In order to deal with various child welfare and safety issues, the University of Nevada Cooperative Extension plans a series of classes to raise awareness about abuse.
“The program was designed to prevent some of the problems caused by parents before it happens,” said Dr. Yaebin Kim, an assistant professor at UNLV who also works with the University of Nevada Cooperative Extension. “Parenting classes can help parents acquire and internalize parenting and problem-solving skills necessary to build a healthy family and prevent child abuse and neglect.”
Even though the classes are expected to help parents, Kim said garnering public awareness of these issues in general is needed.
Classes are scheduled to begin at 6 p.m. Sept. 11 at the Valley View Recreation Center, 500 Harris St., Henderson.
The courses are scheduled each Wednesday for four weeks and are expected to go over topics ranging from shaken baby syndrome to anger management to positive guidance for parents.
“More parents need to understand their child’s developmental needs by taking parenting education classes,” Kim said. “Sometimes, parents over-expect of their own kids. Parents’ over-expectation can become pressure for kids.”
Clark County had 7,450 reports — out of 11,883 statewide — of child abuse and neglect reports in the state in 2010, Kim said.
“It was 14 percent higher than 2007,” she said. “Moreover, 50 percent of child abuse and neglect victims were children under 5.”
Nationally, shaken baby syndrome is the leading cause of child abuse deaths in the United States, Kim said.
Kim said a solution, going off the findings of the Child Abuse Prevention and Treatment Act, is educating parents.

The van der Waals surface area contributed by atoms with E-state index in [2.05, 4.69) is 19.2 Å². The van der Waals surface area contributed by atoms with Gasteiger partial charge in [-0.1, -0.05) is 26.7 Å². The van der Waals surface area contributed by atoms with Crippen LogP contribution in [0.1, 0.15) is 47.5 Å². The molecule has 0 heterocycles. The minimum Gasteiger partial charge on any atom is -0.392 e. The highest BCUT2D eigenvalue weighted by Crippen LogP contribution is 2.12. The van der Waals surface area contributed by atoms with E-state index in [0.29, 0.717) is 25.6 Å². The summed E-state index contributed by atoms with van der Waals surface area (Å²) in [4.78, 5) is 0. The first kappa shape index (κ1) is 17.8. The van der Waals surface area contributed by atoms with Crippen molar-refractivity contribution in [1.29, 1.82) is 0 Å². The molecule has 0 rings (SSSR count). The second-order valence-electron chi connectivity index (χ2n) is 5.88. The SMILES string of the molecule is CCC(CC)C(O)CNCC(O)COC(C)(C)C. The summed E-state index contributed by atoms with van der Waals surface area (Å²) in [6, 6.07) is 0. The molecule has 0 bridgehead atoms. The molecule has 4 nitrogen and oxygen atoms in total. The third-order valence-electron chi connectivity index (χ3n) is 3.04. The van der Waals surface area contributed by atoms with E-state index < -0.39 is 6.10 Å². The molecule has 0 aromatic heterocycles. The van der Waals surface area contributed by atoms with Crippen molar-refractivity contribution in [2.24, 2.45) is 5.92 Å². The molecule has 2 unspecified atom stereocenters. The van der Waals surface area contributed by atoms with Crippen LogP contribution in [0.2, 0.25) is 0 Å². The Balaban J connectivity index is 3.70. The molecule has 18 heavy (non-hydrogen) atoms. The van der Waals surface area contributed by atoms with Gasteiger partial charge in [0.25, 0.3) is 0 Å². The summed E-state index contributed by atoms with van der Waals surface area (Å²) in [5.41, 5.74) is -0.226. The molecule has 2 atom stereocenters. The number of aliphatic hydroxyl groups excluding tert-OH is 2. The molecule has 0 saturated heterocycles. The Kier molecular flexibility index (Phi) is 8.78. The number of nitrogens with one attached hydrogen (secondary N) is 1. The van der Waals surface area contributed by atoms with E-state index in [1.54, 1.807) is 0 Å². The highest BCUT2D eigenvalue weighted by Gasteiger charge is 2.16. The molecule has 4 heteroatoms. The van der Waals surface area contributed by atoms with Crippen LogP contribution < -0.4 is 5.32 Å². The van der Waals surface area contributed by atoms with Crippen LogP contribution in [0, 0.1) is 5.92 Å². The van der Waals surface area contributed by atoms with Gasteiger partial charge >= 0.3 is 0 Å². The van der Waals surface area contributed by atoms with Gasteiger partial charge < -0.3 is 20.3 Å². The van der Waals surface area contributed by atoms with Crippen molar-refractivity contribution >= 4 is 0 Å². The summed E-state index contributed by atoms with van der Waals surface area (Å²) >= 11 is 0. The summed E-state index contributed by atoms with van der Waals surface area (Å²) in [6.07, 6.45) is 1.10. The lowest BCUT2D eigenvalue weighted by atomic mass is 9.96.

“When we provided a session about shaken baby syndrome, more than 70 percent of parents did not hear about shaken baby syndrome before,” she said. “In addition, many parents don’t understand how bad emotional abuse can be.”
Olga Soto, a community outreach specialist, is scheduled to teach these classes: session 1 on shaken baby; session 2 on child abuse awareness; session 3 on anger management; and session 4 on positive guidance.
Soto has taught these classes in the past.
“Each class is a little different,” Soto said. “Sometimes, I get parents who like to share their experiences.”
She added that she likes to use parents’ experiences and stories to help the flow of the class.
But talking about child abuse is just part of the solution, which is why the other classes are expected to address anger management and offer positive tips for parents.
“Research shows that shaking or child abuse often occurs in response to children crying or other factors that can trigger the person caring for children to become frustrated or angry,” Kim said. “To prevent that, we also provide anger management and positive guidance sessions, too.”
Soto added that the positive guidance helps parents apply the lessons from the other classes.
This program is something the community wants, Kim said.
Tips to keep children safe and healthy was among topics that the community was interested in, Kim said, referring to the findings of a 2011 parenting and education needs assessment conducted by the University of Nevada Cooperative Extension.
This is just one step to creating awareness on the risk factors of child abuse, Kim said.
“Although prevention will not stop all problems and behaviors, it is expected that knowledge about the dangers of shaking babies and abusing children will reduce risk,” Kim said.
For more information, visit unce.unr.edu.
Contact Henerson/Anthem View reporter Michael Lyle at firstname.lastname@example.org or 702-387-5201.